Basic value expression - Mathematical expression

Mathematical value expressions represent either a numeric value or a mathematical operation on one or more mathematical values.

Supported mathematical operations are:

  1. Addition: A+B
  2. Subtraction: A-B
  3. Multiplication: A*B
  4. Division: A/B
  5. To the power of: POW(A, B)
  6. Minimum: MIN(A, B, C…)
  7. Maximum: MAX(A, B, C…)
  8. Absolute: ABS(A), |A|
  9. Negative: -A
  10. Squared: SQUARE(A)

Assuming that this is the rule definition:

A few examples of mathematical values would be:

5
temp.value
temp.value + 5
(temp.value + temp2.value) / 2

Value expression - String expression

String value expressions represent textual values.

Assuming that this is the rule definition:

A few examples of string values would be:

“ON”
'OFF'
ac.value

Logical expression - Mathematical expression

Mathematical logical expressions represent a simple comparison between two mathematical value expressions.

Supported comparisons are:

  1. Equals: A==B
  2. Not Equals: A!=B
  3. Greater than: A>B
  4. Lesser than: A<B
  5. Greater or equal: A >= B
  6. Lesser or equal: A<=B

Assuming that this is the rule definition:

A few examples of mathematical comparisons would be:

temp.value > 30
temp.value > temp2.value + 5
(temp.value + temp2.value) / 2 > 30
|temp.value - temp2.value| > 5

Logical expression - String expression

String logical expressions represent a simple validation between two string expressions.

Supported validations are:

  1. Equals: A==B
  2. Not Equals: A!=B
  3. Starts with: A starts with B
  4. Contains: A contains B

Assuming that this is the rule definition:

A few examples of string validation would be:

ac.value == 'OFF'
ac.value starts with 'O'
ac.name contains 'ac'

Logical expression - Boolean expression

Logical boolean expression is an amalgamation of any number of logical expressions connected by a logical operator.

Supported boolean operations are:

  1. AND: A and B, A && B
  2. OR: A or B, A || B
  3. XOR: A xor B, A ^ B

Assuming that this is the rule definition:

A few examples of logical expressions would be:

temperature.value > 25 and ac.value == 'OFF'
temperature.value <= 25 and ac.value == 'ON'
(temperature.value <= 10 or temperature.value >= 30) and ac.value == ‘OFF’

Logical expression - Not expression

Logical not expression reverses the evaluation result of any logical expression.

It is represented by a “!” symbol.

Rule

Inside the DSL editor, you will also come across a rule definition, which is identical to defining conditions and actions separately.

Declaration

rule:

or

condition:
actions:

Content

Zero or one definition of conditions followed by one or more actions

action
{ action1; action2 }
{ action1
  action2 }
if condition then action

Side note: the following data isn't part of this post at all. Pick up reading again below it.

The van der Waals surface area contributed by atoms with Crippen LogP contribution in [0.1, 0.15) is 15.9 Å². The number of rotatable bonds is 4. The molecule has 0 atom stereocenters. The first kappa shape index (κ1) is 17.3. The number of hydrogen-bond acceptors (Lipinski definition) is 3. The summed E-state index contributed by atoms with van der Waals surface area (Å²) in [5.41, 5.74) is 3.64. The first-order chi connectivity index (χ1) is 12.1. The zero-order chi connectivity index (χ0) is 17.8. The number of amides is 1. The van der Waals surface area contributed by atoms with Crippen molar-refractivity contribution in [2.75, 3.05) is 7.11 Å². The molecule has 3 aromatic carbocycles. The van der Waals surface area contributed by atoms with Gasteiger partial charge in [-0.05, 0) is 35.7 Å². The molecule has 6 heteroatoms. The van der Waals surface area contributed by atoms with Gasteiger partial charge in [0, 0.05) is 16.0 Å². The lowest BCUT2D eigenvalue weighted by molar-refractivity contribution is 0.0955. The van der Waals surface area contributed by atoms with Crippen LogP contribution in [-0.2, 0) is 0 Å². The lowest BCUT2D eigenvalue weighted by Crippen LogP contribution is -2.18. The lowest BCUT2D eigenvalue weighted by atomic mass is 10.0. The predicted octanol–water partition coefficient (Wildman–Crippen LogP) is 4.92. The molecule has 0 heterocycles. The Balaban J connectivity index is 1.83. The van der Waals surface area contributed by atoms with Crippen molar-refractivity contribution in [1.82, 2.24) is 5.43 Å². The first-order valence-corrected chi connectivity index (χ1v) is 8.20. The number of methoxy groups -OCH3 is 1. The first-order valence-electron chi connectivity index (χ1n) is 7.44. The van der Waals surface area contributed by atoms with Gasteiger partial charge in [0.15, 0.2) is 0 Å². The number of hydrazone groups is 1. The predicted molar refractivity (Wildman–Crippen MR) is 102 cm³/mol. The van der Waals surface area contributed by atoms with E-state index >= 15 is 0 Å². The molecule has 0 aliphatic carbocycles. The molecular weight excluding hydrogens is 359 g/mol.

if condition -> action

Condition

Numeric comparison

Comparison between variables, numeric values or expressions which yield numeric value:

value1 > value2
value1 < value2
value1 >= value2
value1 <= value2
value1 == value2
value1 != value2

Value can be a numeric literal, numeric expression, or variable.

A few examples:

temperature > 30
temperature.value < 25
abs(temp - temp2) >= 5
temp * 0.2 == 4

String comparison

Comparison between variables or string values

value1 == value2
value1 != value2
value1 contains value2
value1 starts with value2

Value is either a string literal or variable.

Example:

message == “test”
alarm1.value != alarm2.value
alarm contains “ERROR”
text starts with “Hello”

Logical expression

All comparison conditions evaluate to boolean value i.e. true or false, which can then be used in logical expressions. Expressions can be grouped using parentheses:

not condition
!condition
condition1 and condition2
condition1 && condition2
condition1 or condition2
condition1 || condition2
condition1 xor condition2
condition1 ^ condition2
condition1 and (condition2 or condition3)

Example:

not temperature > 30
temperature > 25 and AC == “OFF”
temperature > 25 and (AC == “OFF” or between 07:00 and 17:00)

Actions

Once a rule has been satisfied, all of its actions will be executed.

Actions are defined within the “Rule” part of the DSL, after the conditions, separated by “->” symbols.

Rule engine supports five action types:

  1. Actuate
  2. Set state
  3. Generate message
  4. Send email
  5. Send push notification

Most actions require string parameters to work correctly.

String parameters also support value placeholders in the form of ${thing.property}.

High temperature in ${room.name}.
Flood detected at ${house.name}.

In the examples given above, “room” and “house” are semantic things.

Multiple actions must be surrounded by braces and separated by semicolon or newline.